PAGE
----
• Dora Nudelman

How to Deal With Judgment


We live in a world that loves to judge and criticize. We exist at a time where differences in beliefs and cultures have become a divisive tool to make us feel disconnected from one another rather than as one unified whole. But judgment is really a weakness that is only created out of fear, insecurity, and the ego's need to feel "right."

On a smaller scale, everyone of us has experienced one form of judgment or another in our lifetime. Whether it's because of how we look, who we love, or what we choose to do, we have all experienced negative feedback from others who either don't understand us or simply don't want to. So how do we build ourselves up to such a degree that no matter what anyone thinks of us we still feel just as confident and self-assured as ever?

Understand this: a judgment is not yours until or unless you accept it. That is, a judgment belongs to the person doing the judging unless you receive that judgment and accept it as your own. For example, if someone offers you a can of worms but you don't like or need worms, you would politely decline the offer, right? The worms then would still belong to the person who offered them to you in the first place. So the key to being unaffected by judgment is to simply not accept it if we don't want it.

Also as important, however, is to be confident in who we are and in the choices we make. If we ourselves feel unsure, be rest assured that this uncertainty will be mirrored back to us by the world around us. In order to overcome or, rather, not succumb to judgment we must be really confident within ourselves to the point where no one else's opinion of us really matters. Now this doesn't mean we need to be closed off from constructive criticism or unwilling to receive useful feedback. All it means is being able to distinguish between what is helpful and what is hurtful and then choosing only to pay attention to what serves us best.

Judgment is a form of bullying but the thing about bullies is that they usually step down when they see that their efforts to affect you aren't working. Bullies get a rise out of the reaction they receive from those whom they put down. They feel a rush of superiority, which is really a mask for their own insecurities. When people feel comfortable in their own skin and in their own lives they usually don't feel the need to humiliate other people. So when we choose to see those who judge us as people who are actually in pain themselves, we can start to realize that their comments really have nothing to do with us in the first place.

Judgment for this reason need not be taken too personally because most often it is a projection of someone else's insecurities and need to feel good about themselves. It's so much easier to point the finger and criticize others than it is to look at your own perceived shortcomings and do something about it. Furthermore, often those who judge others do so in order to make themselves feel "right" about their own choices in life.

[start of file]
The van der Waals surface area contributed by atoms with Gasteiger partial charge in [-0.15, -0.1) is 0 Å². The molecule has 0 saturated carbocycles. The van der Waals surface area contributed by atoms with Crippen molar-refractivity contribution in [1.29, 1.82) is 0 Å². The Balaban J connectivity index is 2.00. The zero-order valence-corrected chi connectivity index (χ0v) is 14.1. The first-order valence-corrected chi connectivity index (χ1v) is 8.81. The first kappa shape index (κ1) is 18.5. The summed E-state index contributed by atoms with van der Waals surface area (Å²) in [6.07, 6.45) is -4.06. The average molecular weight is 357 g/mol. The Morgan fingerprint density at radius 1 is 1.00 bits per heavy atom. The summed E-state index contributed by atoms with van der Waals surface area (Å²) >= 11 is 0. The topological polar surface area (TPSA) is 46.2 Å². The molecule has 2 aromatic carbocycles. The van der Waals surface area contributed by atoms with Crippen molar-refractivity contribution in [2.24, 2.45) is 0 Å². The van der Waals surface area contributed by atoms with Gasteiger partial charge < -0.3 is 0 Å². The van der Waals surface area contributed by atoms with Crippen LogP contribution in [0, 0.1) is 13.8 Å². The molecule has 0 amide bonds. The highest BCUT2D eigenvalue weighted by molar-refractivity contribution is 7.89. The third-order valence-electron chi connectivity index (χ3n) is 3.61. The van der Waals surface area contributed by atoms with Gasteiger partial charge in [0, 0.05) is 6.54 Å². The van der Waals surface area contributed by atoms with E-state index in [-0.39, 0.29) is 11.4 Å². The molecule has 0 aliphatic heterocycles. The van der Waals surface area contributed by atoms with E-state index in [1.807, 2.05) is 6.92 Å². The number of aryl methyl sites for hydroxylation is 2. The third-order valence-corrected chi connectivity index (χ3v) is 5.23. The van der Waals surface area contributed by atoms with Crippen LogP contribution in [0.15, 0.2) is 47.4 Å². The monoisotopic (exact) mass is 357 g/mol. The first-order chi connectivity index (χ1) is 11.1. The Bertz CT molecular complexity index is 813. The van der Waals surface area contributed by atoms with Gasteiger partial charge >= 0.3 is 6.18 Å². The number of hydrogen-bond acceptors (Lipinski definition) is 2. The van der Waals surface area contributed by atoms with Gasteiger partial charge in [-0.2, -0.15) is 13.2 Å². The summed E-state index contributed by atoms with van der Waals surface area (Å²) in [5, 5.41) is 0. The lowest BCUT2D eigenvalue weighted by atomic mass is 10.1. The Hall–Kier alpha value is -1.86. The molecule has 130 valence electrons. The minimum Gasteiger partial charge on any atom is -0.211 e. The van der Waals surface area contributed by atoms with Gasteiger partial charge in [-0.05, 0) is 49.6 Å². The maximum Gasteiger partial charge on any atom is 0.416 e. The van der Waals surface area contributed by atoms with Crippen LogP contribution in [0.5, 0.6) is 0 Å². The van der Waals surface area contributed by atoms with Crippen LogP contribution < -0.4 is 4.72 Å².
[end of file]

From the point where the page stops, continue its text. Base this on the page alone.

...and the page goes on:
You see, there are many people out there who are afraid to rock the boat. They have been living a certain way for so long that to admit that there is another, perhaps even better way can feel quite threatening. Imagine for a moment that you've believed your whole life that the world was flat and then one day someone comes up to you and says, "No, you're wrong, the earth is actually round." But you've based your entire life around that one belief, and all of your choices and decisions in your life to this point have come from that one main foundation. So now you feel threatened and fearful. You feel that changing your viewpoint will cause your whole world to crumble around you. So what do you do? You call the other person stupid. You say that they are an idiot. You mock their whole existence, how they dress, what they look like, what they do, all to try to break them down because it would be way too painful to accept that maybe there is another way of looking at the world. You don't want to admit to yourself that what you've been doing all your life might have been in vain. You certainly don't want to admit that another path might be easier or better. So you project that anger and insecurity onto everyone else so that you remain comfortable and unaffected by change. This is the path of judgment. It is not justified and it is not rational. It is simply based on false impressions, jealousy, fear, insecurity, closed-mindedness, and ultimately, pain.

So, now that you understand where judgment actually comes from it makes it that much harder to take it personally, doesn't it?


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About Me

Some other fun facts about me: I'm a foodie, I'm a health nut, I'm a spiritual enthusiast, and  I'm a seeker of truth. I love tea (especially Organic Japanese Sencha), the beach, luxury spas and retreats, yachting, books, inspiring education, and beautiful real estate and decor. I gravitate towards products and services that are natural and organic. I love to eat and cook healthy gourmet food, create energy art, entertain, and decorate (I am also certified in professional redesign and staging and I love decorating using design psychology, life coaching, and energy flow principles). I love to travel, I love to discover, I love to indulge in the finer things in life, and I love to share my joy with others. I am family-oriented and value my relationships immensely. I'm an optimist but I am also pragmatic, which is probably why I am so drawn to both the spiritual and the physical aspects of our existence, and the belief that we need to find harmony on all levels in order to be truly happy and fulfilled.

 

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